Boquete Jazz & Blues Fest: An Artist's Perspective
If you have been to the Bouquete Jazz & Blues festival you might know that the festival has been called the “biggest little festival in the world.” Each year the festival grows stronger, catching the attention of performers and music lovers alike, from North, Central and South America.
Recently we received a note from John Wolff the festivals producer with an artist’s perspective of the festival. The article speaks to artists who have attended in the past, and other who will be in attendance this year, each word taking the reader on a journey, through the eyes of the performer.
In a time when festivals come and go, it’s especially noteworthy when one commands the admiration of musicians in North, Central and South America like the intimate and charismatic Boquete Jazz & Blues Festival in Boquete, Panama, February 25 through 28, 2016.
Few fests offer the divine and diverse delights of Boquete, perched nearly 4,000 feet up in the Chiriqui highlands near Costa Rica. Now in its tenth year and with only 800 attending, Boquete has been a must for fun-loving patrons—as well as a string of musicians who lobby for their place on the roster. “Some of the biggest names in world music want in,” says festival producer John Wolff. “We’d love to have them, if we had an open slot. This says a lot about how Boquete has emerged as ‘a musician’s festival’ in just ten years.” Back for more is Deanna Bogart, booked for her second Boquete appearance. Bogart’s first time at the festival was 2015, yet given her broad-based appeal, promoters elevated her to associate producer. The triple-threat powerhouse on piano and vocals, as well as a four-time Blues Music Award winner for horn, says, “They’ve created a wonderful freedom for the players. The vibe allows us to work together, play together and come together organically to make great music. The feeling and energy at Boquete inspire us to take our jams into different and exciting directions that feel great to all of us, musically and beyond. They want us to have fun and we do!”
The promoters take special care to make Boquete memorable and carefree for the artists, providing top-quality lodging, exquisite cuisine, convenient transportation, and even cell phones. They host lavish luncheons so artists can get to know one another before hitting the stage for after-hour jams lasting deep into the night. Boogie woogie, jazz and jump blues keyboard maestro Mitch Woods welcomes a return to Boquete. “As musicians, we get to know some of the locals, including ex-pats, and what they like to hear. They’ve loved jazz and good music for years, but the blues is relatively new to Panama. It’s been exciting to see how well received it is, especially when we mix it up in our jams at the amphitheater or in restaurants.” Randy Oxford, famed trombonist, bandleader and Washington State Blues Society Hall of Famer, is in harmony with the sense of freedom and fluidity. “The universal language of music transcends any communications issues on stage. Sometimes it’s rehearsed, sometimes it’s on the fly. It’s always great fun to be part of Boquete. Wish I could play there for a week!”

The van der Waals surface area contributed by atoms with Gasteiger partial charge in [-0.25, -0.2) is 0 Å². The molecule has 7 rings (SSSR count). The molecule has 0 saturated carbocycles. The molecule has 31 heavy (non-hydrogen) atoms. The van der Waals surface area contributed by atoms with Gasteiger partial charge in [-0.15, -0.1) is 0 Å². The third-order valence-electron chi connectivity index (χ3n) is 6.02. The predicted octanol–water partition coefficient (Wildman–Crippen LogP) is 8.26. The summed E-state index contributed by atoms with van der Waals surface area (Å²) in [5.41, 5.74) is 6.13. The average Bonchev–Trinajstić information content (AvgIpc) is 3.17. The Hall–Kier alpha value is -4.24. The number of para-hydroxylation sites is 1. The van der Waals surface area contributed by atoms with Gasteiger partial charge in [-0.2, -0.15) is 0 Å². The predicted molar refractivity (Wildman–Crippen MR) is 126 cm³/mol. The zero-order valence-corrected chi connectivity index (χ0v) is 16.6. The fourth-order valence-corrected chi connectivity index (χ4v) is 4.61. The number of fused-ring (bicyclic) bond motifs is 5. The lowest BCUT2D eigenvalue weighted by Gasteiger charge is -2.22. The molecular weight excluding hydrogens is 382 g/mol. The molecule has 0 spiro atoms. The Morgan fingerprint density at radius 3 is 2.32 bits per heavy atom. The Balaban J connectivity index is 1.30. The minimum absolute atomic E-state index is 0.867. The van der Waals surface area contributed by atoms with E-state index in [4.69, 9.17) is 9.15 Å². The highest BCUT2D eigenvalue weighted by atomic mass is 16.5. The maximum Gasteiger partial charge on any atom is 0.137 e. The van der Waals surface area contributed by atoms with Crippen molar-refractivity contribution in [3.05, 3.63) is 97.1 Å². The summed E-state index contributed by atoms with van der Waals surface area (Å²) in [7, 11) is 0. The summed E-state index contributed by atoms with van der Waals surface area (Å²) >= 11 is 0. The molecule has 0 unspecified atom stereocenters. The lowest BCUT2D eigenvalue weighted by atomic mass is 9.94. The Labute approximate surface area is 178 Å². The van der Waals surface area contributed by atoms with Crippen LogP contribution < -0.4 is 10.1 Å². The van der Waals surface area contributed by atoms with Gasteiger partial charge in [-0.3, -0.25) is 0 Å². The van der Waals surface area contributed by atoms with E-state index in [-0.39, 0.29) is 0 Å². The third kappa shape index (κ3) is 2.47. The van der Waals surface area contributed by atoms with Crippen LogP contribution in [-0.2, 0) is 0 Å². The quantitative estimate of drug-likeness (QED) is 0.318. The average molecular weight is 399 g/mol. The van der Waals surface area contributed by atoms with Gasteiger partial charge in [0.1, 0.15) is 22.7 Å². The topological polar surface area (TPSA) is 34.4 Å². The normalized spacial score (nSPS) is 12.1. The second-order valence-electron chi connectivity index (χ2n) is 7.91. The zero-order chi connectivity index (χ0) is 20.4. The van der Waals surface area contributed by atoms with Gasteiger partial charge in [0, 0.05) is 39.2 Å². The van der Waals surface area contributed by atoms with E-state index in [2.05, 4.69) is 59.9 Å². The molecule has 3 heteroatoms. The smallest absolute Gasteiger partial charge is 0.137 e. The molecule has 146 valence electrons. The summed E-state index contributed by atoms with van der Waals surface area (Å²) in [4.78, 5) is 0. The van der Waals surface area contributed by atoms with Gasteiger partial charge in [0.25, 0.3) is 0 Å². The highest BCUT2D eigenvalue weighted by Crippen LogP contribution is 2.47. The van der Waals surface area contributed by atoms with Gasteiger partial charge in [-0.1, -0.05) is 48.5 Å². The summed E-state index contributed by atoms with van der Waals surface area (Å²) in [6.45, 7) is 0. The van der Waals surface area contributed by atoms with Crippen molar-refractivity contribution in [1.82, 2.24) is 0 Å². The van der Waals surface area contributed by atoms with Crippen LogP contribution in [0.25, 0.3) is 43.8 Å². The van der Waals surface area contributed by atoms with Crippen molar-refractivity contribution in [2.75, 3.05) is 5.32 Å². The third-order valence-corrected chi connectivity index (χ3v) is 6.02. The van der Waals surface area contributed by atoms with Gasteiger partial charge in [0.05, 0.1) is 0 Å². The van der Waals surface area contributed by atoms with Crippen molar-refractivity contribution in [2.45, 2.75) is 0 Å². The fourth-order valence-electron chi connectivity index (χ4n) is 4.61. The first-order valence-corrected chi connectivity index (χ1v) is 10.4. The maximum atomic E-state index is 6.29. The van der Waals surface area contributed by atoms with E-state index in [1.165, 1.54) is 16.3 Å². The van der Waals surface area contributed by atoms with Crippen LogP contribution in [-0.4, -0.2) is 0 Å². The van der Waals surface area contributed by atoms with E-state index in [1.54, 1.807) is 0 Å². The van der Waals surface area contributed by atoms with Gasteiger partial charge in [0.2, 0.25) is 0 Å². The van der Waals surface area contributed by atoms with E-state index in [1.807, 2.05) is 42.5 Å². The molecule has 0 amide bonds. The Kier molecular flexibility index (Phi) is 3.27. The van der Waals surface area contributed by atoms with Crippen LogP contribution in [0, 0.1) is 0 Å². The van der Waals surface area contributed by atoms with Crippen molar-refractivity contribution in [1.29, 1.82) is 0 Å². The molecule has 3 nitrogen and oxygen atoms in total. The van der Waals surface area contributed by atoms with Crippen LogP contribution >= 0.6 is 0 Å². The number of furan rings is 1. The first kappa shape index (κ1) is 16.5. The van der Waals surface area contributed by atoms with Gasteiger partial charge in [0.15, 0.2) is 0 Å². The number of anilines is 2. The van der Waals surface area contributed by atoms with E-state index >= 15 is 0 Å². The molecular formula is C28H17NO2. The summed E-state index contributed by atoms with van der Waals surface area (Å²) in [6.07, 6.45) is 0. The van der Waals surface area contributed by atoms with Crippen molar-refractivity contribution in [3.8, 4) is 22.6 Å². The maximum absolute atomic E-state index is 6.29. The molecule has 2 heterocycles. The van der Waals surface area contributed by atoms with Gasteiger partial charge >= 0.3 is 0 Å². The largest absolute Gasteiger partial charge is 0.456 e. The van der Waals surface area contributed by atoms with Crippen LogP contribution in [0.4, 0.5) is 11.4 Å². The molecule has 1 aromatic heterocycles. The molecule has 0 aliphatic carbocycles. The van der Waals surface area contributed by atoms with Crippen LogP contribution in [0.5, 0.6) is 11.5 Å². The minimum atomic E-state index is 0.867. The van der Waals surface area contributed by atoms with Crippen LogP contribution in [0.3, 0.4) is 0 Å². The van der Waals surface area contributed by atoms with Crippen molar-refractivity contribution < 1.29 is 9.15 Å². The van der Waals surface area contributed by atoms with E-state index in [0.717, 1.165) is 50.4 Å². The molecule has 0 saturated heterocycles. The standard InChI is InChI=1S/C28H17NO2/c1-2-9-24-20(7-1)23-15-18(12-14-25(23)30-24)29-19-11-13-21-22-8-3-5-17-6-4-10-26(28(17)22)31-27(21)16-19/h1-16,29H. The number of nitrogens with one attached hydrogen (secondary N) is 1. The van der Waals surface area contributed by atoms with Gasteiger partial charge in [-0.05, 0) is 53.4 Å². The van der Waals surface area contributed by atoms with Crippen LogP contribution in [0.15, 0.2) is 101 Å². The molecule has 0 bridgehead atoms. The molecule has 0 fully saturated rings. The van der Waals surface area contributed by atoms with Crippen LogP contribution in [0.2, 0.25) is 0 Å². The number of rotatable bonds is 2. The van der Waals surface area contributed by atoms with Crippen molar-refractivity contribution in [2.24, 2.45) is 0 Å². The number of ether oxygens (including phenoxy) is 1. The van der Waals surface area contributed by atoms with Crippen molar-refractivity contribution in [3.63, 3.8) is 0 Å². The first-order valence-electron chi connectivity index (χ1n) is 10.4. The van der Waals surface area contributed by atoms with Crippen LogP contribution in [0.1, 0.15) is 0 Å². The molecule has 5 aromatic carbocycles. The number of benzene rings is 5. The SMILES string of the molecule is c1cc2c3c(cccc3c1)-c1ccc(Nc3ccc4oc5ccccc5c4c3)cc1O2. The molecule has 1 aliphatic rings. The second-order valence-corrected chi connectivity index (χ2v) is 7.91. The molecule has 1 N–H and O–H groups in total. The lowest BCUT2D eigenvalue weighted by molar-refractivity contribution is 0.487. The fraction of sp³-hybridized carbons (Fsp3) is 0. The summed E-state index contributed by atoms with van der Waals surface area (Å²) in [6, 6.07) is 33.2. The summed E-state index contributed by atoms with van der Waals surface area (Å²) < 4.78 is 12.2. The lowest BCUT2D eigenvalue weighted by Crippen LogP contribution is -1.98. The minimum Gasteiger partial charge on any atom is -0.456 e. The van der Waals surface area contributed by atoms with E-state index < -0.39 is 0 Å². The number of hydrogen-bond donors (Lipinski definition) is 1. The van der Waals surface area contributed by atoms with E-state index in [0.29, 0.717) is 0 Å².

One hundred percent of festival profits go to Panamanian schools for music education, instruments and to develop local talent. “I love introducing good music to children in Panama,” says a gratified Oxford. “It’s very rewarding to be part of this effort,” he smiles, patting his heart. Bogart, a long-time music mentor, agrees. “I met a family while I was sitting in with a local musician. Their children played horns, but they’d never seen a woman on sax before. So of course I had to meet them. When I saw them listening outside, I snuck them in. Then I told one of the promoters what I did. He laughed, said that’s what we’re about, and thanked me. And now I’m an associate producer.” For details on Boquete Jazz & Blues Festival 2016, visit www.boquetejazzandbluesestival.com.